Brisk winds and icy water made for a chilly challenge
BOWLING GREEN—A brisk wind on Friday, combined with chilly temperatures made the “What would you do to promote reading” Polar Plunge an extremely challenging event for the principals of Bowling Green’s middle and high schools.
David Koogler and Scott Mullins bravely faced the challenge, standing outside in swim trunks and flip-flops eyeing the water and ice, which filled dunk tank parked on the circle drive in front of the middle school.
“Each year, we host a book fair in the Bowling Green Middle and High School library,” said Julie Colbert, the librarian for both schools. “We set a book fair sales goal and all profits go toward the purchase of new books for the library. If we reach our sales goal for adding books to the library, the principals agree to do a special activity to promote reading.”
It is the students who decide what kind of challenge the principals will face, Colbert noted. In previous years, the principals have had their hair dyed green and been taped to the school wall using duct tape. Montgomery County Fire Protection District provided the dunk tank for this year’s challenge. The tank can be rented for $50.
“This year,” Colbert said, “Mullins and Koogler agreed to do the polar plunge.”
Up first was Koogler. As the driveway in front of the middle school filled with students eagerly anticipating the spectacle of their principle immersed in freezing water, Koogler came striding up to the dunk tank ready face his icy challenge. He was about to be dunked, not once, not twice, but three times, as a student from each grade was given the chance to pull the lever and put Koogler deep into the tank’s freezing depths.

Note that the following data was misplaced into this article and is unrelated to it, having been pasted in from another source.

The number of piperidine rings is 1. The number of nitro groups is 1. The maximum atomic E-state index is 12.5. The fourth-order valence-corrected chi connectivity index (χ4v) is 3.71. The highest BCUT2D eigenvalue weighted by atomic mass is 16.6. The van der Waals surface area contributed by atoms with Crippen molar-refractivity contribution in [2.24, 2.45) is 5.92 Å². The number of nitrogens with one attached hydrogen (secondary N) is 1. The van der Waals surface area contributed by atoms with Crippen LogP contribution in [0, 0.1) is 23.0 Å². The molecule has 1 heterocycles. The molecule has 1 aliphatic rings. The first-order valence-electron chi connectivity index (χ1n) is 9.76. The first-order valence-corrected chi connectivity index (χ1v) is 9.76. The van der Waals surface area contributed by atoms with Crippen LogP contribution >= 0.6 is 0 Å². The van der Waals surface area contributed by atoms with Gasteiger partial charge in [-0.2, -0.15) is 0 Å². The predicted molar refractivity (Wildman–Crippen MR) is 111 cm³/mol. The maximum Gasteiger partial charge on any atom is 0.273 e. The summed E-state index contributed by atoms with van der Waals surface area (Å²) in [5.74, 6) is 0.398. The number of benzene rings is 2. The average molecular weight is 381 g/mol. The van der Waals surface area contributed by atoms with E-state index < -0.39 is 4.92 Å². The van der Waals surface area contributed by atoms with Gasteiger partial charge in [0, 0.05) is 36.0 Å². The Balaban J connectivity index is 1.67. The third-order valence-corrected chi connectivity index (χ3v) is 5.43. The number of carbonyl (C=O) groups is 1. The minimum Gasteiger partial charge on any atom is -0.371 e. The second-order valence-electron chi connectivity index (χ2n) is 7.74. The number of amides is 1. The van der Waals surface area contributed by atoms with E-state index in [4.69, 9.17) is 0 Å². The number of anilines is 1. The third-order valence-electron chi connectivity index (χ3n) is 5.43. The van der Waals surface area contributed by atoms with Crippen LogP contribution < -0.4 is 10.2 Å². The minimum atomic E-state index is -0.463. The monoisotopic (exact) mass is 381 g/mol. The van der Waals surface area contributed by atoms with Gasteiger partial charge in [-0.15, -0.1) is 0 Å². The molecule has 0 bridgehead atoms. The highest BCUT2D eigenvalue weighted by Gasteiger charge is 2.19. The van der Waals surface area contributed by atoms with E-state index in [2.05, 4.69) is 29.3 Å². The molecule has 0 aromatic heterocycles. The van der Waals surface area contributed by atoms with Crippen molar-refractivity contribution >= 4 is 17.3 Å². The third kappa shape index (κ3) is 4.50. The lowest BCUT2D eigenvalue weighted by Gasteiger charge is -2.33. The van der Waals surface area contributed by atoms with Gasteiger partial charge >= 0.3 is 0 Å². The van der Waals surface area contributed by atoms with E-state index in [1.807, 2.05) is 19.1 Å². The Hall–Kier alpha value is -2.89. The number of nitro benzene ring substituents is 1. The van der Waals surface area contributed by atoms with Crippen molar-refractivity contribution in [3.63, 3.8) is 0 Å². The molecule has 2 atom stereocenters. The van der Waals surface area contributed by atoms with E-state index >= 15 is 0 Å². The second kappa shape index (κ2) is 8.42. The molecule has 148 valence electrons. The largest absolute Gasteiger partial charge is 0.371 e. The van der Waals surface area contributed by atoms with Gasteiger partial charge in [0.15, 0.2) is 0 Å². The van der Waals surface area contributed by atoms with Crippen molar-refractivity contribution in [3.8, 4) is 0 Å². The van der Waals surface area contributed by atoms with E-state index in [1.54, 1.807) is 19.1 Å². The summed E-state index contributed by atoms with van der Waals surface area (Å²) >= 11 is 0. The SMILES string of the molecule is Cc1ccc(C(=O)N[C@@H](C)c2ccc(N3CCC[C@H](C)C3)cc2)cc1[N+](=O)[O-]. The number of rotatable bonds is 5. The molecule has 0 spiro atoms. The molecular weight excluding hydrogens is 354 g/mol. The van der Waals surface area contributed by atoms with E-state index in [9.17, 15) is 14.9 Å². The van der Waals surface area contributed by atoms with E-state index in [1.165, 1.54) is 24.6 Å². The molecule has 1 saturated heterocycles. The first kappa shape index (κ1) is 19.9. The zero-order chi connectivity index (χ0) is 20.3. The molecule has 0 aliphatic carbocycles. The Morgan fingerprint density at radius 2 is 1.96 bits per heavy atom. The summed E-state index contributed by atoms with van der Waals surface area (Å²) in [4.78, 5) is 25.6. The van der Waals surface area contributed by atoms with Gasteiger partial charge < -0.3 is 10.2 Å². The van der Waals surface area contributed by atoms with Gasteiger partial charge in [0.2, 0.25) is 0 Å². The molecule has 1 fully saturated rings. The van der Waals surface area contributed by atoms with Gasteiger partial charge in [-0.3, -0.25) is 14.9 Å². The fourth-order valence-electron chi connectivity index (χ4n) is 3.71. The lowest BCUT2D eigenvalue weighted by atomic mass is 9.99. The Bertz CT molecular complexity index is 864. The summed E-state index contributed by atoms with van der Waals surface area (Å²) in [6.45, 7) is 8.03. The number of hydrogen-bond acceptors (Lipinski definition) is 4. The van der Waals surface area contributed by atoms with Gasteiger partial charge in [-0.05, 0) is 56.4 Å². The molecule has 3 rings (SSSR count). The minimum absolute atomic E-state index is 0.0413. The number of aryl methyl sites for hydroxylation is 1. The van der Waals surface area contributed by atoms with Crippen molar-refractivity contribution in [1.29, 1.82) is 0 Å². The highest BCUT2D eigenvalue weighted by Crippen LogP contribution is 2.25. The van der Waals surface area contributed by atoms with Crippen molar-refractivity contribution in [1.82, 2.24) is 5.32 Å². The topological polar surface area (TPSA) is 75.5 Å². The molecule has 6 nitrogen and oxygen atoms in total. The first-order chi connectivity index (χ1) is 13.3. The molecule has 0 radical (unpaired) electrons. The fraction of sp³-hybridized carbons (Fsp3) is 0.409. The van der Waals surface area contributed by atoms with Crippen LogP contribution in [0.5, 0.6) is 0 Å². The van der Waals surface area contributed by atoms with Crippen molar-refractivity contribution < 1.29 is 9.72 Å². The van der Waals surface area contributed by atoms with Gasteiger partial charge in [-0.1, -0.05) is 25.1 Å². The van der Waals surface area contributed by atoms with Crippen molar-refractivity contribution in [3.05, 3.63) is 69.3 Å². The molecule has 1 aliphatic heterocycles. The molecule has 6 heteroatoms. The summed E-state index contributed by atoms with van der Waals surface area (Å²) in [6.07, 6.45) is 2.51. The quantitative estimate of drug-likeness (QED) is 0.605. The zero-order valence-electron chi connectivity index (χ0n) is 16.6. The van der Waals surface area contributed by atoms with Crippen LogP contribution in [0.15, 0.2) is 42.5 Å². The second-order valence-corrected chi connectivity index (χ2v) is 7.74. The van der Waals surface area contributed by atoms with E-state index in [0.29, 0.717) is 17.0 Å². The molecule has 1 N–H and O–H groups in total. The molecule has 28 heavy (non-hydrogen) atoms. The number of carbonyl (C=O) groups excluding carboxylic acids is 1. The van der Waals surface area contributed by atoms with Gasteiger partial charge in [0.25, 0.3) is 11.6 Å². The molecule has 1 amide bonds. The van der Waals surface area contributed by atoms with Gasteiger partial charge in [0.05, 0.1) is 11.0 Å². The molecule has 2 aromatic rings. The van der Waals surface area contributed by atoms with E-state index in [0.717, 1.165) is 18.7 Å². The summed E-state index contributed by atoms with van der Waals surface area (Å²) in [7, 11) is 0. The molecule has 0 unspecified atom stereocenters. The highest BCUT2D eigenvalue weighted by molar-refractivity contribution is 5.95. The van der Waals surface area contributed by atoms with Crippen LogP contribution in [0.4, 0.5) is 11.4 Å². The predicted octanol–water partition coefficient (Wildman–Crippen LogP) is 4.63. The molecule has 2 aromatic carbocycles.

Koogler stood on the platform facing the middle school students, mildly taunting them to do their worst. As he sat on the tank’s platform in preparation for his first dunk, his feet went into the water and ice. That’s when he knew this was going to be a real challenge. But as long as it was for the students, Koogler said he was willing to face that challenge. That’s when he was blindfolded, so that he wouldn’t know when the lever would be tripped.
The middle school students began chanting his name as the first student walked up to the lever. With little fanfare, the lever was pushed and Koogler disappeared below the rim of the tank. A split second later, he came sputtering to the surface trying to fling the bone chilling water from his eyes.
A loud cheer burst from the students as Koogler prepared for his second immersion.
By his third dunking, it looked as though he had had enough. But the students began chanting: “One more time, one more time.”
Showing what a good sport he is, Koogler climbed back onto the platform. This time, Middle School secretary Ellen Meyer was given the opportunity to hit the lever, and she did so with great enthusiasm.
By that time, Koogler was so cold it was difficult for him to climb out of the tank. But he did, and still managed to smile.
The middle-schoolers made their way back inside.
Next up was Mullins. He wasn’t out there for Koogler’s turn, so he made a brief foray to his office for some pointers on what to expect.
The high school students were a bit more cynical as they made their way to the circle drive, wanting to make sure the water in the dunk tank was indeed cold enough.
Colbert went through the crowd to select a student from each grade—ninth through 12th. Mullins smiled from his perch, as the first student approached the lever. He, too, was blindfolded, but he must have received some tips from Koogler, because he pinched his nose shut before the lever was pushed and he learned firsthand what it was like to be a human popsicle.
By his fourth dunking, Mullins was ready for the challenge to end.
Colbert said this was a nice diversion for the students coming to the start of their spring break. It was not until the Monday that the students and teachers learned the R-1 school system would be closing for three weeks because of the novel coronavirus. See more on that story in this issue.